A unique tree in a lush tropical environment. A seed so precious it was used as money. A spicy drink and a sweet snack. A heavenly craving and a sublime pleasure. Chocolate is all this … and much more.
Explore the relationship between human culture and this rainforest treasure in Chocolate: The Exhibition, Oct. 9, 2016 through Jan. 8, 2017 at Gilcrease Museum.
Chocolate will immerse you in a sweet experience, engage all your senses, and reveal facets of chocolate you may never have thought about before. You’ll explore the plant, the products, the history, and the culture of chocolate through the lenses of botany and ecology, anthropology and economics, conservation and popular culture.
The ancient Maya of Central America knew it as a frothy, spicy drink, made from the seeds of the cacao tree and used in royal and religious ceremonies. But, because cacao grows only in the rainforest, it was coveted by other cultures — in particular, the Aztec. It soon became a valuable article of trade; the seeds served as a form of money, and the drink became a luxury for the elite, served in lavishly decorated vessels. When the first Europeans reached the Aztec capital, instead of gold they found treasure troves of cacao seeds.
The exhibition explores the commodification of chocolate by Europeans, and the use of slave labor on colonial plantations to meet the insatiable European demand for chocolate and its new soul mate, sugar.
Another fascinating part of the exhibition concerns the cacao tree itself (Theobroma cacao), its lowland rainforest ecology and how it’s grown today. A beautiful tree with delicate flowers, cacao grows only within 20° latitude (about 1,380 miles) of the equator. It’s relatively small, no more than 30 or 40 feet high, and grows naturally in the rainforest understory, in the shade of larger, canopy trees.
Sustainable cacao-growing, environmental protections, and supporting the genetic diversity of wild cacao are increasingly important topics today, for economic as well as botanical reasons. Thanks to technological advances and mass production — not to mention enormous amounts of advertising — chocolate has become a part of the global market economy. Cacao seeds are traded on the commodities market (under the name “cocoa”), right along with pork bellies and soy. A futures stock ticker display in the exhibition brings this point home with a live display of current cocoa prices on the world market.
Even so, chocolate retains vestiges of its ceremonial history. Mexicans today use it as an offering on the Day of the Dead, in the form of beans or prepared as mole. Foil-wrapped chocolate coins are given to children as “Chanukah gelt.” And in the United States, of course, chocolate has a place in nearly every holiday celebration: heart-shaped boxes of chocolate for Valentine’s Day, chocolate bunnies for Easter, wrapped candies for trick-or-treaters at Halloween, and cups of hot cocoa to warm Christmas carolers.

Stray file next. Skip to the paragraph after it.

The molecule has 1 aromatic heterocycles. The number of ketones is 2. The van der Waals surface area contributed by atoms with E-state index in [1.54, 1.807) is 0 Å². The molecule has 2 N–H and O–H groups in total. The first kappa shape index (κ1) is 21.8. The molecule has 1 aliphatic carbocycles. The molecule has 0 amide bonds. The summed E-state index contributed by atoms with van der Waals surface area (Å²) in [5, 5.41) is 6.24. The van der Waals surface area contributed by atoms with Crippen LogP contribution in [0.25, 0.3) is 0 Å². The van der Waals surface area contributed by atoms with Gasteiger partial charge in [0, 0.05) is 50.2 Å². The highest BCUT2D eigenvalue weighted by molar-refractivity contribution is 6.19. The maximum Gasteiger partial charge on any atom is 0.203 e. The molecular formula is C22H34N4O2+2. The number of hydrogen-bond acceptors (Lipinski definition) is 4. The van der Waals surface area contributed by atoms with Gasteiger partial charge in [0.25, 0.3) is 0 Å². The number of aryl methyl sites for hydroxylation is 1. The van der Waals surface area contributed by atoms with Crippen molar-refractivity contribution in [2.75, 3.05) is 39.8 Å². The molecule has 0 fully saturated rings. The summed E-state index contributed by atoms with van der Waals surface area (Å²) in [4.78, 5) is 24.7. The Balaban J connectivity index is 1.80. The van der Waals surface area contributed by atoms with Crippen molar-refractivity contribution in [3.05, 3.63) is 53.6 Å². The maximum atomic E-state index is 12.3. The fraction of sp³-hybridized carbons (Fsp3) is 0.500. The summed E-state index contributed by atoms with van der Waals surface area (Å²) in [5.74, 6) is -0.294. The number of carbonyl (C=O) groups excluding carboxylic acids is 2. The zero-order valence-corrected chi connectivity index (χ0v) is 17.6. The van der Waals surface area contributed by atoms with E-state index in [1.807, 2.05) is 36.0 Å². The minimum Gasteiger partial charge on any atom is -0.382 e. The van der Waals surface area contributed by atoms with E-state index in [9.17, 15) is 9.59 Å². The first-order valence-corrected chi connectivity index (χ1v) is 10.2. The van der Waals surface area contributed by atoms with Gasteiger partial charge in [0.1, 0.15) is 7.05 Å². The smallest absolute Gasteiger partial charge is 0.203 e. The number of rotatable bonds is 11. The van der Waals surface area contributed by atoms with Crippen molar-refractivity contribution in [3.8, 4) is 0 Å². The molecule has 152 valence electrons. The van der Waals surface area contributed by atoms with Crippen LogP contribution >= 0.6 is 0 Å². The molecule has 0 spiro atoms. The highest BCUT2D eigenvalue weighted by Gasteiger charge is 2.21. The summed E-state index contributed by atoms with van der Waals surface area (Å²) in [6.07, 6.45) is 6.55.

Chocolate has its deepest cultural roots in places where it’s indigenous, like Mexico, and where it’s been turned into a commodity, like Europe and the U. S.
The value of chocolate can be measured in sales – $13 billion a year in the U.S. – or in symbols. In this country, for example, chocolate is closely linked not only with love but with patriotism: Chocolate has been issued to U.S. soldiers since World War I, and it has even accompanied astronauts into space.
These popular uses of chocolate, along with a fascinating array of chocolate advertising and packaging and a look at myths about chocolate, are all part of the Chocolate exhibition.
Chocolate and its national tour were developed by The Field Museum in Chicago. This project was supported, in part, by the National Science Foundation.
Title sponsor of the Gilcrease Museum 2016 exhibition season is the Sherman E. Smith Family Charitable Foundation. Generous support is also provided by: Mervin Bovaird Foundation, C.W. Titus Foundation and M.V. Mayo Charitable Foundation.
Glacier Confection is Gilcrease Museum’s local partner for Chocolate: The Exhibition.
Several programs have been planned to augment the exhibition including opening weekend lectures, a chocolate-making demonstration, a special chocolate-themed dinner with wine pairings and an after-hours program in October. For the full list of events, visit www.gilcrease.org/chocolate.